September 2017

Stark raving mad

I tried to write poetry
but the phone rang
and I had to take
the kids to school.
One refused to go.
One refused to wear shoes.

I tried to write poetry
but the lunches…
there was a dispute sprouting wings
about peanut butter
and schoolyard catastrophes
and who was getting
the last pack of
salt and vinegar chips.

I tried to write poetry
but there was a quandary
of homework books, hats
and library bags to slog through.
It’s sports day and I’ve
forgotten to wash the shirts.
I laboured under a barrage of
conspiracy theories.

I tried to write poetry
but the rabbit went MIA
and the tears were gargantuan.
There were running away
imaginations
of rabbit-napping
and a neighbour’s dog’s breakfast.

I tried to write poetry
but The Teenager is having
a hissy-fit about…well, life.
To tell you the truth
today I am with her on that one.
(there is no safe close-range-access
to confide this though).

I tried to write poetry
but we found the rabbit eating soap
in the shower
and The Teenager spreading
her cantankerous diagnosis of life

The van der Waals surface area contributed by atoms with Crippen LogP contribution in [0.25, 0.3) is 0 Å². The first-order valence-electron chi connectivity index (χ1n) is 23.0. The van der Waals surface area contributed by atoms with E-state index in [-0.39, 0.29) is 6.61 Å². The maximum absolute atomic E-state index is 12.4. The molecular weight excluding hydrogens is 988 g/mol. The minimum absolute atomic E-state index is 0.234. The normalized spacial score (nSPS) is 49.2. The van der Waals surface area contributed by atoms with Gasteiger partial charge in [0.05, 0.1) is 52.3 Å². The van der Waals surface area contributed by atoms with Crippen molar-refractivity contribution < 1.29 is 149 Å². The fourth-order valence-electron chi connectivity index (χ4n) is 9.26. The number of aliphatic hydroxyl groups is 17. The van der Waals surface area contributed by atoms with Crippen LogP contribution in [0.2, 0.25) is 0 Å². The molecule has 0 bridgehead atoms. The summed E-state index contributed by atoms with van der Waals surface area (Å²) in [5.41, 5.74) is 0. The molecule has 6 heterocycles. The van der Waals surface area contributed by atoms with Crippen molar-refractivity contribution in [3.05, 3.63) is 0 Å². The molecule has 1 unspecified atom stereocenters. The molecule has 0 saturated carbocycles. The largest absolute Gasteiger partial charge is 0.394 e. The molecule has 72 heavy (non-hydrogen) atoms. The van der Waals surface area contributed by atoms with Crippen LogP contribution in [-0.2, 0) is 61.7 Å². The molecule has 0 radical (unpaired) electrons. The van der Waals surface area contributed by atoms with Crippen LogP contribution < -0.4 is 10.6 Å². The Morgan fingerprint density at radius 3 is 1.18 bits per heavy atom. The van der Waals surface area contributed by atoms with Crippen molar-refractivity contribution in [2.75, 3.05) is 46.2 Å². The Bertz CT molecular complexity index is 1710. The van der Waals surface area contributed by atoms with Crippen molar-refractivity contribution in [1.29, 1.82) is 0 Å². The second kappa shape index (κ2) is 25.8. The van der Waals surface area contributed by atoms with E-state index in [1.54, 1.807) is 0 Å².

to her younger siblings.

I tried to write poetry
but I’m driving my darlings
to school on an appetite of
suppressed phrases.
The little ones fight to kiss
me, to launch the missile of guilt.
The Teenager leaves with an
abbreviated gesture of something
resembling acknowledgement
(but I can’t be sure)
and a huge back-pack
of self-pity.

I tried to write poetry today.

 

© Mardi Sheridan

“A gender-equal society would be one where the word ‘gender’ does not exist: where everyone can be themselves.”*

I’ve always been aware of gender conditioning and actively tried to combat any lingering prejudices or stereotypes in my own parenting, even down to encouraging dolls with my boys when they were little. It’s great to read people writing about gender issues they’re experiencing with their kids. For too long these subjects have been discouraged or silenced. I’d love to publish some more creative writing on this topic, especially if you are struggling with a child who actively tries to move away from gender normative preferences. A society where everyone can be themselves thanks Gloria for those aspirational words.

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* Gloria Steinem